Thomas M Kerkering, MD is a member of the following medical societies: Alpha Omega Alpha, American College of Physicians, American Public Health Association, American Society for Microbiology, American Society of Tropical Medicine and Hygiene, Infectious Diseases Society of America, Medical Society of Virginia, and Wilderness Medical Society

Disclosure: Nothing to disclose.

Amir A Khan, MD Fellow in Infectious Diseases, Louisiana State University School of Medicine in Shreveport

Amir A Khan, MD is a member of the following medical societies: American College of Physicians and American Medical Association

Disclosure: Nothing to disclose.

Rushdah Malik, MD Fellow, Department of Infectious Diseases, Louisiana State University Health Science Center

Rushdah Malik, MD is a member of the following medical societies: American College of Physicians and Infectious Diseases Society of America

Disclosure: Nothing to disclose.

Francisco Talavera, PharmD, PhD Adjunct Assistant Professor, University of Nebraska Medical Center College of Pharmacy; Editor-in-Chief, Medscape Drug Reference

Disclosure: Medscape Salary Employment

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Ebola virus. Courtesy of the US Centers for Disease Control and Prevention.
Table 1. History of Sudan Ebola Virus Outbreaks
Year Location Reported Cases, No. Deaths, No. (%)
1976 Sudan 284 151 (53)
1976 England* 1 0 (0)
1979 Sudan 34 22 (65)
2000-2001 Uganda 425 224 (53)
2004 Sudan 17 7 (41)
2011 Sudan 1 1 (100)
Total   762 405 (53)
Data from Centers for Disease Control and Prevention and World Health Organization.

* Occurred after laboratory accident.

Table 2. History of Zaire Ebola Virus Outbreaks
Year Location Reported Cases, No. Deaths, No. (%)
1976 Zaire 318 280 (88)
1977 Zaire 1 1 (100)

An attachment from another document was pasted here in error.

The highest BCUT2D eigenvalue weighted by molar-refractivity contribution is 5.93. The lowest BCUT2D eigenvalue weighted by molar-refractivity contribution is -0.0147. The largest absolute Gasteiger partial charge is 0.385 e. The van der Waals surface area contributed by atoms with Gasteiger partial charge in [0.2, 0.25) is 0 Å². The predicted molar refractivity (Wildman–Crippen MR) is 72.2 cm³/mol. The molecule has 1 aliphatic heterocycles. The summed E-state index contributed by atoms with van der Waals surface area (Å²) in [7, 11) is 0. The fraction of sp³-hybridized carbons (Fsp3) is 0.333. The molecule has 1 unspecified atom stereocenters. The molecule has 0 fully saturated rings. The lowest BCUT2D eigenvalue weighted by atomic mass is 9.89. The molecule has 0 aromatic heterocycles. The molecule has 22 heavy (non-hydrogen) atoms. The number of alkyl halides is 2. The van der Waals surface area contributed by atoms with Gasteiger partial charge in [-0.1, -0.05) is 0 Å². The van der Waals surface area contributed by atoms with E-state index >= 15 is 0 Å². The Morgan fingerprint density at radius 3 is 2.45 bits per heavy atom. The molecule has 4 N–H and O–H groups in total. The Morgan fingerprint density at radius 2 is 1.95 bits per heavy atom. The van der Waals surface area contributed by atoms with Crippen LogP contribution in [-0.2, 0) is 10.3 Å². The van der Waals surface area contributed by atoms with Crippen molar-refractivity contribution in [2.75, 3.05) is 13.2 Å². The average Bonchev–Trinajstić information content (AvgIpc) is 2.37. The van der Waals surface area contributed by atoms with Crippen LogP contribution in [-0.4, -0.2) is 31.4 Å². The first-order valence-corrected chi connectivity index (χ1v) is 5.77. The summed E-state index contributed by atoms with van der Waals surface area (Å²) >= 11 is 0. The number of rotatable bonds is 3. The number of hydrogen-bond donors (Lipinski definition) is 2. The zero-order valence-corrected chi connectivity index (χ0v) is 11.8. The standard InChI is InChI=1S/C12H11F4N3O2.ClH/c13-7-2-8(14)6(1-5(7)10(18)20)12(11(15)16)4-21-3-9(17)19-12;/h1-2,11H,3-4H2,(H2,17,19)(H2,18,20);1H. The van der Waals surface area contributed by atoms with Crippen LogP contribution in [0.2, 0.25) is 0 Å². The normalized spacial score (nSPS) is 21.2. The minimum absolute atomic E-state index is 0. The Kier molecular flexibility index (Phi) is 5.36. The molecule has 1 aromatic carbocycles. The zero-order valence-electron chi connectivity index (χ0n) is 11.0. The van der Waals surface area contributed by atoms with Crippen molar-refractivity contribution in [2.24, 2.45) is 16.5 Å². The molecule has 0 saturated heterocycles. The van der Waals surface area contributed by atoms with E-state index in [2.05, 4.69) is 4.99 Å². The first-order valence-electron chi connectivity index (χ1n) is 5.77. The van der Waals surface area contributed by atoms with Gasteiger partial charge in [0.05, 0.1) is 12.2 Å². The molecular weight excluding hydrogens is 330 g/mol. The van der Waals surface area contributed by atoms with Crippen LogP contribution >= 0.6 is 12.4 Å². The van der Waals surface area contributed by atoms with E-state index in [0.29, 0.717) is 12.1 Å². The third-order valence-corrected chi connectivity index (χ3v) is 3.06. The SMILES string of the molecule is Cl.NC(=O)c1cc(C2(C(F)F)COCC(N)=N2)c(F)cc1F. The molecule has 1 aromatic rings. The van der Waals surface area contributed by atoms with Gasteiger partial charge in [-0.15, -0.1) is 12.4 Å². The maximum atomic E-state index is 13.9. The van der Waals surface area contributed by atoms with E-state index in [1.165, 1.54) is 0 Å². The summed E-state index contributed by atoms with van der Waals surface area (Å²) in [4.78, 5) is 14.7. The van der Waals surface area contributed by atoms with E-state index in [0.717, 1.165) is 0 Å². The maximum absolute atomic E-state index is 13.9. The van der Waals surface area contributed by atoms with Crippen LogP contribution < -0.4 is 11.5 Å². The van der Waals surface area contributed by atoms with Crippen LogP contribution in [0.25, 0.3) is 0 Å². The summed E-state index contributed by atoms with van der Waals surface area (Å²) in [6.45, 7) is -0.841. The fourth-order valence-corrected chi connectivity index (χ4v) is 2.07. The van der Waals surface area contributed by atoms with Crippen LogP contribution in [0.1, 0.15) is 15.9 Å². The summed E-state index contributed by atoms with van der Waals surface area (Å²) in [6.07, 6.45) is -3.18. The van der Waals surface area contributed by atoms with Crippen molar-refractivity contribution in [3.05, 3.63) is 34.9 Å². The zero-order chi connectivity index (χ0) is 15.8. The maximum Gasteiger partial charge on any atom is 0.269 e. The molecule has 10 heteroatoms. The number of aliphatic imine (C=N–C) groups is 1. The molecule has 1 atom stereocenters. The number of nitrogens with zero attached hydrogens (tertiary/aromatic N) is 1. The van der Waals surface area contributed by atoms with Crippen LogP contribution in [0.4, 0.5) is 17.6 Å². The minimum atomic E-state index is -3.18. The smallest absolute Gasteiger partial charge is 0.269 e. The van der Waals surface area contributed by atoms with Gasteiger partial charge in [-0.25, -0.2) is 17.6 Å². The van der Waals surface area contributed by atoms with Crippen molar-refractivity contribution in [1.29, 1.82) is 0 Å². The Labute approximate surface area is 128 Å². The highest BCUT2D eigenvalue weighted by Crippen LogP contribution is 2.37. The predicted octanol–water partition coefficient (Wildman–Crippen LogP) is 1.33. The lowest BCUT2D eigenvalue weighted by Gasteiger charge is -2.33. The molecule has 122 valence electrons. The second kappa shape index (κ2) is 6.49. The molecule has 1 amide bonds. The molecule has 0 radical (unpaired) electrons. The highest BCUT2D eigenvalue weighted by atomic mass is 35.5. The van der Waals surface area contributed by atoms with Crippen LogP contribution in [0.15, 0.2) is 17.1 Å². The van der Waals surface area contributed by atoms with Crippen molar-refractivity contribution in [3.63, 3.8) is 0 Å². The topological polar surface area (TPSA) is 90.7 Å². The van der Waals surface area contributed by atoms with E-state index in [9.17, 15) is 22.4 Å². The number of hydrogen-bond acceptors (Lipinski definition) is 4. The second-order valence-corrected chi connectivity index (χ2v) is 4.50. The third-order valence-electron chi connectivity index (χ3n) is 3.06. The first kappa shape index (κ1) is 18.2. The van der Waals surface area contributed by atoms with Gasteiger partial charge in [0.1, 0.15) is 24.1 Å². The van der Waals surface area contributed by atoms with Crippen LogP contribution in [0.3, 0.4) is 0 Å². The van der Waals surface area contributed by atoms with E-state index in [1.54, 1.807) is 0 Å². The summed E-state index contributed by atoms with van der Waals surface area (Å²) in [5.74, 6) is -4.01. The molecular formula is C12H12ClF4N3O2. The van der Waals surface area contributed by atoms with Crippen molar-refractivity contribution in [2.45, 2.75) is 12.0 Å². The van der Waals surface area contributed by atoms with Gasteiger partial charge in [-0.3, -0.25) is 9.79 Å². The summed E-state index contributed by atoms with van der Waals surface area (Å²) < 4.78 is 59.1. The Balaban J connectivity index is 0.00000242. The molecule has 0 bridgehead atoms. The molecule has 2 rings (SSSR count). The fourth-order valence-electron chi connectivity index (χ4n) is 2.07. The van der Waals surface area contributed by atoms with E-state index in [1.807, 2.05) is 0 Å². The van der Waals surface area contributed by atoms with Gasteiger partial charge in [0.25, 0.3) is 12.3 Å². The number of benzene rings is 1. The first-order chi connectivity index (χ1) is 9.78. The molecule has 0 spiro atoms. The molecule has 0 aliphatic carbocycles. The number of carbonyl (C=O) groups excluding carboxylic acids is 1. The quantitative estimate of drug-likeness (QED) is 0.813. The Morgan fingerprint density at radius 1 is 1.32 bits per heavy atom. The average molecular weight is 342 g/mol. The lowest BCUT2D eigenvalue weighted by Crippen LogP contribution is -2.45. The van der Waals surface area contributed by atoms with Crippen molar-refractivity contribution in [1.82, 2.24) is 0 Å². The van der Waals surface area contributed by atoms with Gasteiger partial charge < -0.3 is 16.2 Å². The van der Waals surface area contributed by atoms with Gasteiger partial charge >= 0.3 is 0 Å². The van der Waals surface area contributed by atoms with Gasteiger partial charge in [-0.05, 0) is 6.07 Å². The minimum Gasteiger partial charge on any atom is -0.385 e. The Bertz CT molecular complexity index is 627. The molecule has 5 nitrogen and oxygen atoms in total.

1994 Gabon 52 31 (60)
1995 DRC 315 250 (81)
Jan 1996 to Apr 1996 Gabon 37 21 (57)
Jul 1996 to Jan 1997 Gabon 60 45 (74)
1996 South Africa (acquired in Gabon) 1 1 (100)
Oct 2001 to Mar 2002 Gabon 65 53 (82)
Oct 2001 to Mar 2002 DRC 59 44 (75)
Dec 2002 to Apr 2003 DRC 143 128 (89)
Nov 2003 to Dec 2004 DRC 35 29 (83)
2007 DRC 264 187 (71)
Dec 2008 to Feb 2009 DRC 32 15 (47)
July 2012 Uganda 24 17 (71)
Nov 2012 DRC 77 36 (46)
Dec 2012 Uganda 7 4 (57)
2014 (as of October 17, 2014) Guinea, Liberia, Sierra Leone, Nigeria, United States, Senegal, Spain (as of October 17, 2014) 8997 (as of October 17, 2014) 4493 (50) (as of October 17, 2014)
Total   10487 5634 (53.7)
Data from Centers for Disease Control and Prevention and World Health Organization.
Table 3. History of Tai Forest (Ivory Coast, Côte-d’Ivoire) Ebola Virus Outbreaks (No Deaths Reported)
Year Location Reported Cases, No.
1994 Côte-d’Ivoire 1
Total   1
Data from Centers for Disease Control and Prevention and World Health Organization.
Table 4. History of Reston Ebola Virus Outbreaks (No Deaths Reported)
Year Location Proven * Cases Reported, No.
1989 Virginia, Texas, Pennsylvania 0
1990 Virginia and Texas 4
1989-1990 Philippines 3
1992 Italy 0
1990 Alice, TX 0
1996 Philippines 0
Nov 2008 Philippines 6
Total   13
Data from Centers for Disease Control and Prevention and World Health Organization.

* Humans with serologic evidence of infection but without clinical disease.

Associated with pig farming.[15, 16]

Table 5. History of Bundibugyo Ebola Virus Outbreak
Year Location Reported Cases, No. Deaths, No. (%)
Dec 2007 to Jan 2008 Uganda 149 37 (25)
Jun to Nov 2012 Democratic Republic of the Congo 36 13 (36.1)
Total   185 50 (27)
Data from Centers for Disease Control and Prevention and World Health Organization.